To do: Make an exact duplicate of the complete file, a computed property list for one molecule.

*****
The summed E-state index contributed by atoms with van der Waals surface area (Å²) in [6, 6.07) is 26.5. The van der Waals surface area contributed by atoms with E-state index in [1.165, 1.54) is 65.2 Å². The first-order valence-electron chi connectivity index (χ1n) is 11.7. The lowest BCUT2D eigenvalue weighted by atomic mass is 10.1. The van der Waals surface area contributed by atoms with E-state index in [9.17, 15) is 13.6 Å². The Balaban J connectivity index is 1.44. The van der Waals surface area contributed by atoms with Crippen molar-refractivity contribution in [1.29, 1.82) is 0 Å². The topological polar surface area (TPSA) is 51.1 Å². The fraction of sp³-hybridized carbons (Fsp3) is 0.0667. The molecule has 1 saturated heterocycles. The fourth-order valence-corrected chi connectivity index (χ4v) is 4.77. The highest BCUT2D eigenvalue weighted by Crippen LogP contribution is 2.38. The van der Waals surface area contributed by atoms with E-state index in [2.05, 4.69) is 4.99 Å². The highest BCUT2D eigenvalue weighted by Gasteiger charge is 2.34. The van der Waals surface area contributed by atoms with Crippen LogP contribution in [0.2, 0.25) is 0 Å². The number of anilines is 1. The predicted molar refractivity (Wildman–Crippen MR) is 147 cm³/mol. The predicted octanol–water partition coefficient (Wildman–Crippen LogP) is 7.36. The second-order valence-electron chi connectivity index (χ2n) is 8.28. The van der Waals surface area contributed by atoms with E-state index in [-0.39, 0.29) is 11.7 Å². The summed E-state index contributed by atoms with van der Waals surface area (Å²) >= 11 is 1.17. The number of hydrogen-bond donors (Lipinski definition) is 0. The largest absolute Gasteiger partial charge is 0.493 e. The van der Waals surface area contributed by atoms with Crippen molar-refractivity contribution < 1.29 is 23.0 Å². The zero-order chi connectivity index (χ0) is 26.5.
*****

The summed E-state index contributed by atoms with van der Waals surface area (Å²) in [6, 6.07) is 26.5. The van der Waals surface area contributed by atoms with E-state index in [1.165, 1.54) is 65.2 Å². The first-order valence-electron chi connectivity index (χ1n) is 11.7. The lowest BCUT2D eigenvalue weighted by atomic mass is 10.1. The van der Waals surface area contributed by atoms with E-state index in [9.17, 15) is 13.6 Å². The Balaban J connectivity index is 1.44. The van der Waals surface area contributed by atoms with Crippen molar-refractivity contribution in [1.29, 1.82) is 0 Å². The topological polar surface area (TPSA) is 51.1 Å². The fraction of sp³-hybridized carbons (Fsp3) is 0.0667. The molecule has 1 saturated heterocycles. The fourth-order valence-corrected chi connectivity index (χ4v) is 4.77. The highest BCUT2D eigenvalue weighted by Crippen LogP contribution is 2.38. The van der Waals surface area contributed by atoms with E-state index in [2.05, 4.69) is 4.99 Å². The highest BCUT2D eigenvalue weighted by Gasteiger charge is 2.34. The van der Waals surface area contributed by atoms with Crippen LogP contribution in [0.2, 0.25) is 0 Å². The number of anilines is 1. The predicted molar refractivity (Wildman–Crippen MR) is 147 cm³/mol. The predicted octanol–water partition coefficient (Wildman–Crippen LogP) is 7.36. The second-order valence-electron chi connectivity index (χ2n) is 8.28. The van der Waals surface area contributed by atoms with E-state index in [-0.39, 0.29) is 11.7 Å². The summed E-state index contributed by atoms with van der Waals surface area (Å²) >= 11 is 1.17. The number of hydrogen-bond donors (Lipinski definition) is 0. The largest absolute Gasteiger partial charge is 0.493 e. The van der Waals surface area contributed by atoms with Crippen molar-refractivity contribution < 1.29 is 23.0 Å². The zero-order chi connectivity index (χ0) is 26.5.